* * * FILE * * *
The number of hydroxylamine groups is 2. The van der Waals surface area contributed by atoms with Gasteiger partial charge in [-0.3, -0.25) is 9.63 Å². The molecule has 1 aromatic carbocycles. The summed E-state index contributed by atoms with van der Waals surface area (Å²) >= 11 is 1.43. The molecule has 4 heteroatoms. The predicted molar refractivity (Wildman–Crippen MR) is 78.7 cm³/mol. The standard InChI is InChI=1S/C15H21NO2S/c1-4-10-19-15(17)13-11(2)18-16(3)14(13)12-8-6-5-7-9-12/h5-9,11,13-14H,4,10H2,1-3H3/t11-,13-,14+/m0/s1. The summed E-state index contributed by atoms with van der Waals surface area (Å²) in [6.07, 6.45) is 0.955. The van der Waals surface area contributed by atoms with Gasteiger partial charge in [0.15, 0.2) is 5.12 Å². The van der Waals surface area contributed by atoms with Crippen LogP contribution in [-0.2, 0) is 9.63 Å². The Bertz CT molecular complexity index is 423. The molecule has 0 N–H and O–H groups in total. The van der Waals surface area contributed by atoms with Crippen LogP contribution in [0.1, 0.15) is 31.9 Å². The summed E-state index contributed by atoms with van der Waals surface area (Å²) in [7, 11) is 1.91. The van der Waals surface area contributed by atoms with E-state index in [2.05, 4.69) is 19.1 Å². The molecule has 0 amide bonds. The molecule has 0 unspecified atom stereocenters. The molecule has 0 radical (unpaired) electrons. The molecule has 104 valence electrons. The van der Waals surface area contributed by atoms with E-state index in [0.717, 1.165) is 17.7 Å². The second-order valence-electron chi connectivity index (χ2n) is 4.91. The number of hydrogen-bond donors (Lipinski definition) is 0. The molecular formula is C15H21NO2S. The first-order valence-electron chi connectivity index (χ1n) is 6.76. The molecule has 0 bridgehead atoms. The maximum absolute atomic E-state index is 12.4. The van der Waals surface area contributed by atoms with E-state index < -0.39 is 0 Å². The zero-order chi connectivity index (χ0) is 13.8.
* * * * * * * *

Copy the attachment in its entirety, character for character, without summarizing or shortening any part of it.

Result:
The number of hydroxylamine groups is 2. The van der Waals surface area contributed by atoms with Gasteiger partial charge in [-0.3, -0.25) is 9.63 Å². The molecule has 1 aromatic carbocycles. The summed E-state index contributed by atoms with van der Waals surface area (Å²) >= 11 is 1.43. The molecule has 4 heteroatoms. The predicted molar refractivity (Wildman–Crippen MR) is 78.7 cm³/mol. The standard InChI is InChI=1S/C15H21NO2S/c1-4-10-19-15(17)13-11(2)18-16(3)14(13)12-8-6-5-7-9-12/h5-9,11,13-14H,4,10H2,1-3H3/t11-,13-,14+/m0/s1. The summed E-state index contributed by atoms with van der Waals surface area (Å²) in [6.07, 6.45) is 0.955. The van der Waals surface area contributed by atoms with Gasteiger partial charge in [0.15, 0.2) is 5.12 Å². The van der Waals surface area contributed by atoms with Crippen LogP contribution in [-0.2, 0) is 9.63 Å². The Bertz CT molecular complexity index is 423. The molecule has 0 N–H and O–H groups in total. The van der Waals surface area contributed by atoms with Crippen LogP contribution in [0.1, 0.15) is 31.9 Å². The summed E-state index contributed by atoms with van der Waals surface area (Å²) in [7, 11) is 1.91. The van der Waals surface area contributed by atoms with E-state index in [2.05, 4.69) is 19.1 Å². The molecule has 0 amide bonds. The molecule has 0 unspecified atom stereocenters. The molecule has 0 radical (unpaired) electrons. The molecule has 104 valence electrons. The van der Waals surface area contributed by atoms with E-state index in [0.717, 1.165) is 17.7 Å². The second-order valence-electron chi connectivity index (χ2n) is 4.91. The number of hydrogen-bond donors (Lipinski definition) is 0. The molecular formula is C15H21NO2S. The first-order valence-electron chi connectivity index (χ1n) is 6.76. The molecule has 0 bridgehead atoms. The maximum absolute atomic E-state index is 12.4. The van der Waals surface area contributed by atoms with E-state index < -0.39 is 0 Å². The zero-order chi connectivity index (χ0) is 13.8.